Uvalde school shooting surveillance video fuels scrutiny over delayed law enforcement response

(CNN) — Surveillance video of law enforcement’s response during the Uvalde school massacre gives the clearest account yet of how officers waited outside an elementary classroom as the gunman continued firing, killing 21 students and teachers on May 24.

The video – published by the Austin American-Statesman newspaper Tuesday, in a decision that enraged families of the victims who had yet to see the footage themselves – shows responding officers approaching the door of the classroom within minutes of the shooter entering, yet retreating after the gunman opened fire at them.

After more than an hour – with the hallway growing more crowded with officers from different agencies – the doorway of the classroom was breached by law enforcement and the gunman was shot and killed.

The leak and subsequent release of the footage was particularly painful for the victims’ families, including a group of parents and relatives who said they were blindsided Tuesday while in Washington, DC, to speak with elected officials. They expected to see the footage Sunday, when the Texas House Committee investigating the shooting planned to show it to the families before releasing it to the public.

“We get blindsided by a leak,” said Angel Garza, whose 10-year-old daughter, Amerie Jo, was killed. “Who do you think you are to release footage like that of our children who can’t even speak for themselves, but you want to go ahead and air their final moments to the entire world? What makes you think that’s OK?”

The video, lightly edited by the American-Statesman to blur at least one child’s identity and to remove the sound of children screaming, still leaves some questions unanswered – in particular, why the law enforcement response was so delayed.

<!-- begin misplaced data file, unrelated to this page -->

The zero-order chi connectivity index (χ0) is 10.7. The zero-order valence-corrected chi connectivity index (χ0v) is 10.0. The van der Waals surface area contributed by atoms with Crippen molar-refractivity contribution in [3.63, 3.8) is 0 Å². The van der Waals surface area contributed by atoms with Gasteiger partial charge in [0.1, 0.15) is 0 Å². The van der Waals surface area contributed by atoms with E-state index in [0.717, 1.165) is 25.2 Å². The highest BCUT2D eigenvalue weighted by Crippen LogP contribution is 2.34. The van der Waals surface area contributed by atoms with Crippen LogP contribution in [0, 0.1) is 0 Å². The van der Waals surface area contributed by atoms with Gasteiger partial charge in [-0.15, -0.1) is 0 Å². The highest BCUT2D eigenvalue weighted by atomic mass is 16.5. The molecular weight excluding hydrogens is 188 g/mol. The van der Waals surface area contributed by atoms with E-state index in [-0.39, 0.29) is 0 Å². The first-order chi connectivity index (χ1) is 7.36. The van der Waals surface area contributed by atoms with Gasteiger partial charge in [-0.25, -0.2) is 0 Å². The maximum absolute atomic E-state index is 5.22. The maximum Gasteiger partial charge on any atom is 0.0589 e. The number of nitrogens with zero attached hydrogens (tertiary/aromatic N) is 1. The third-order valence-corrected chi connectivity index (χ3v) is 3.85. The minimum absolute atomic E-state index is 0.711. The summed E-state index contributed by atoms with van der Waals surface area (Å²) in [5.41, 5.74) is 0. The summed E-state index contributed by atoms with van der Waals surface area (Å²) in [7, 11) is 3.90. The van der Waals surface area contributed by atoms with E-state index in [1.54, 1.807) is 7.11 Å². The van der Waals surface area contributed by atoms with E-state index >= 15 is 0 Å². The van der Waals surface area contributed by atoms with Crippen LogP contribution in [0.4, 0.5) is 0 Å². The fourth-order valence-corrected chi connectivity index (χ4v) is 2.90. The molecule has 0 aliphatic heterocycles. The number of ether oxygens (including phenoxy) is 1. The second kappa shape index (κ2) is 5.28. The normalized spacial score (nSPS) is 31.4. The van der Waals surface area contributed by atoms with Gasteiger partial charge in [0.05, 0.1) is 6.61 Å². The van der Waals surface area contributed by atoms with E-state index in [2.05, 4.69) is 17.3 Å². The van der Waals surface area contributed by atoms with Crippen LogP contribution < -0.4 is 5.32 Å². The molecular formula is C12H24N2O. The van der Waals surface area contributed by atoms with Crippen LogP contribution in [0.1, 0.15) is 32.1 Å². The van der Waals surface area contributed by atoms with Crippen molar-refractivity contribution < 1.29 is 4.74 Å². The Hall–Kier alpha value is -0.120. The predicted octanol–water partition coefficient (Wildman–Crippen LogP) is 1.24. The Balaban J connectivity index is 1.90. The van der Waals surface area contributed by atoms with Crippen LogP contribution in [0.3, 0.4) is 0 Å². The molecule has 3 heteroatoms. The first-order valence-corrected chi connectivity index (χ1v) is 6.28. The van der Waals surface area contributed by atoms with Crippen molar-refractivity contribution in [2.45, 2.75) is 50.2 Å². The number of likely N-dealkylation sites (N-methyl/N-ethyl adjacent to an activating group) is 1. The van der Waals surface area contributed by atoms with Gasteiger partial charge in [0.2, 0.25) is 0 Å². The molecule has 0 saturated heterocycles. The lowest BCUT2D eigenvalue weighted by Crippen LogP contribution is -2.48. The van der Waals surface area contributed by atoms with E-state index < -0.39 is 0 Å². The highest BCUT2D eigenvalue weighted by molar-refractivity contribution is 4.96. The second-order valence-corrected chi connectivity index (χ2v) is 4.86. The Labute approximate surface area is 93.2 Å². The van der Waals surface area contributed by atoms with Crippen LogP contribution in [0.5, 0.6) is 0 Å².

“They just didn’t act. They just didn’t move,” Uvalde County Commissioner Ronald Garza said on CNN’s “New Day” on Wednesday. “I just don’t know what was going through those policemen’s minds that tragic day, but … there was just no action on their part.”

The video also does not answer the question of “who, if anybody, was in charge,” state Sen. Roland Gutierrez (D) told CNN on Tuesday.

“Even if we see 77 minutes in a hallway, it’s not going to tell us who was in charge or who should have been in charge. And I think that’s the sad statement of what happened on May 24 is that no one was in charge.”

Gutierrez criticized the Texas Department of Public Safety for having a multitude of officers on site yet not taking control of the situation. The state agency has consistently pointed to Pedro “Pete” Arredondo, the Uvalde school district police chief, as the on-scene commander during the attack.

Arredondo was placed on leave as school district police chief in June and has not given substantial public statements about his decision-making that day despite intense public scrutiny, though he told the Texas Tribune that he did not consider himself to be the leader on the scene. On Tuesday, the Uvalde City Council accepted his resignation from his position as councilman.

Families of the victims said they were disturbed by the leaked footage, saying it was just the latest in a long line of examples of their wishes being pushed to the side. Officials say they had planned to show the footage to families this weekend before releasing it publicly.

“There’s no reason for the families to see that,” Uvalde Mayor Don McLaughlin said of the leak. “I mean, they were going to see the video, but they didn’t need to see the gunman coming in and hear the gunshots. They don’t need to relive that, they’ve been through enough,” he said.

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